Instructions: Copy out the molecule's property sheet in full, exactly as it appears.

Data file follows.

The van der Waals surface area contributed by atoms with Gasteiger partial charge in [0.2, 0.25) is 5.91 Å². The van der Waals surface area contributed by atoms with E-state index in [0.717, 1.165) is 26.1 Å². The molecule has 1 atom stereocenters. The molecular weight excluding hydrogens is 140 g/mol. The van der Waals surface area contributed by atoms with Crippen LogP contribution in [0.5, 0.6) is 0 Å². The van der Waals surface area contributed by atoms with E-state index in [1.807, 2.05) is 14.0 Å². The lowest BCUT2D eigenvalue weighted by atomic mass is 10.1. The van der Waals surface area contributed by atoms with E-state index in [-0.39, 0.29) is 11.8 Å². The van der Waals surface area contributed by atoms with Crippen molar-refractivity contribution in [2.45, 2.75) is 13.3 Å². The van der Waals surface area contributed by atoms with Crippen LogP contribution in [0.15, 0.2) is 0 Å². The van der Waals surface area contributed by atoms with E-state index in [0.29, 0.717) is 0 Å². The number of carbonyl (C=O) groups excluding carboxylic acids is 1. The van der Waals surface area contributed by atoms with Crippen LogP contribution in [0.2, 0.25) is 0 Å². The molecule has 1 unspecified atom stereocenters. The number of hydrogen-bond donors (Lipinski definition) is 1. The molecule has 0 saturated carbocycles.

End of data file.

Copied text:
The van der Waals surface area contributed by atoms with Gasteiger partial charge in [0.2, 0.25) is 5.91 Å². The van der Waals surface area contributed by atoms with E-state index in [0.717, 1.165) is 26.1 Å². The molecule has 1 atom stereocenters. The molecular weight excluding hydrogens is 140 g/mol. The van der Waals surface area contributed by atoms with Crippen LogP contribution in [0.5, 0.6) is 0 Å². The van der Waals surface area contributed by atoms with E-state index in [1.807, 2.05) is 14.0 Å². The lowest BCUT2D eigenvalue weighted by atomic mass is 10.1. The van der Waals surface area contributed by atoms with E-state index in [-0.39, 0.29) is 11.8 Å². The van der Waals surface area contributed by atoms with Crippen molar-refractivity contribution in [2.45, 2.75) is 13.3 Å². The van der Waals surface area contributed by atoms with Crippen LogP contribution in [0.15, 0.2) is 0 Å². The van der Waals surface area contributed by atoms with E-state index in [0.29, 0.717) is 0 Å². The number of carbonyl (C=O) groups excluding carboxylic acids is 1. The van der Waals surface area contributed by atoms with Crippen LogP contribution in [0.2, 0.25) is 0 Å². The molecule has 1 unspecified atom stereocenters. The number of hydrogen-bond donors (Lipinski definition) is 1. The molecule has 0 saturated carbocycles.